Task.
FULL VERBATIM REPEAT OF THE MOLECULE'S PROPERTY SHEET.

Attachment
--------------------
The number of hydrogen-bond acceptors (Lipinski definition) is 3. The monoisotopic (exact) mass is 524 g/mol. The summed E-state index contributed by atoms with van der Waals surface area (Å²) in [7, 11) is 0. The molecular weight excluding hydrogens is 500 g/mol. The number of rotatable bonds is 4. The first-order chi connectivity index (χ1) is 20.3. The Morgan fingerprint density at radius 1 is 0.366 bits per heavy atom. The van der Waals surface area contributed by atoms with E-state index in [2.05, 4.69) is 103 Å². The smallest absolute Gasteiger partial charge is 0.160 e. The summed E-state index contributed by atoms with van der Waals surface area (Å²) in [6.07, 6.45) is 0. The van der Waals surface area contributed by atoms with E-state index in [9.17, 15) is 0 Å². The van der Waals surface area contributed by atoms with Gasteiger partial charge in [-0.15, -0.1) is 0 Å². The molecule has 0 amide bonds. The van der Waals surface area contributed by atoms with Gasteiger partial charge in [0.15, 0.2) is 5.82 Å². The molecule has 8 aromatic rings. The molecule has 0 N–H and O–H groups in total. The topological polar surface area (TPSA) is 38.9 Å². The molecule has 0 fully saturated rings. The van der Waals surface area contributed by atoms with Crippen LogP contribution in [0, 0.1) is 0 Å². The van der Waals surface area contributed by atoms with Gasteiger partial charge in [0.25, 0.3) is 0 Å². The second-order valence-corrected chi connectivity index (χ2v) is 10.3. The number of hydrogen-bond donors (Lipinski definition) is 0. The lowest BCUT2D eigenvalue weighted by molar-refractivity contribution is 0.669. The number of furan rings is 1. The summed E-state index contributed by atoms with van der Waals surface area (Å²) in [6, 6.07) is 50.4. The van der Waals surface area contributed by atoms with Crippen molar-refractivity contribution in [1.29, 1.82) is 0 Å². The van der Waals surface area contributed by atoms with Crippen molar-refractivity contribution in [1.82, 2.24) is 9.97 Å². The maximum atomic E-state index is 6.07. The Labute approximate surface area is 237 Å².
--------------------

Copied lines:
The number of hydrogen-bond acceptors (Lipinski definition) is 3. The monoisotopic (exact) mass is 524 g/mol. The summed E-state index contributed by atoms with van der Waals surface area (Å²) in [7, 11) is 0. The molecular weight excluding hydrogens is 500 g/mol. The number of rotatable bonds is 4. The first-order chi connectivity index (χ1) is 20.3. The Morgan fingerprint density at radius 1 is 0.366 bits per heavy atom. The van der Waals surface area contributed by atoms with E-state index in [2.05, 4.69) is 103 Å². The smallest absolute Gasteiger partial charge is 0.160 e. The summed E-state index contributed by atoms with van der Waals surface area (Å²) in [6.07, 6.45) is 0. The van der Waals surface area contributed by atoms with E-state index in [9.17, 15) is 0 Å². The van der Waals surface area contributed by atoms with Gasteiger partial charge in [-0.15, -0.1) is 0 Å². The molecule has 0 amide bonds. The van der Waals surface area contributed by atoms with Gasteiger partial charge in [0.15, 0.2) is 5.82 Å². The molecule has 8 aromatic rings. The molecule has 0 N–H and O–H groups in total. The topological polar surface area (TPSA) is 38.9 Å². The molecule has 0 fully saturated rings. The van der Waals surface area contributed by atoms with Crippen LogP contribution in [0, 0.1) is 0 Å². The van der Waals surface area contributed by atoms with Gasteiger partial charge in [0.25, 0.3) is 0 Å². The second-order valence-corrected chi connectivity index (χ2v) is 10.3. The number of hydrogen-bond donors (Lipinski definition) is 0. The lowest BCUT2D eigenvalue weighted by molar-refractivity contribution is 0.669. The number of furan rings is 1. The summed E-state index contributed by atoms with van der Waals surface area (Å²) in [6, 6.07) is 50.4. The van der Waals surface area contributed by atoms with Crippen molar-refractivity contribution in [1.29, 1.82) is 0 Å². The van der Waals surface area contributed by atoms with Crippen molar-refractivity contribution in [1.82, 2.24) is 9.97 Å². The maximum atomic E-state index is 6.07. The Labute approximate surface area is 237 Å².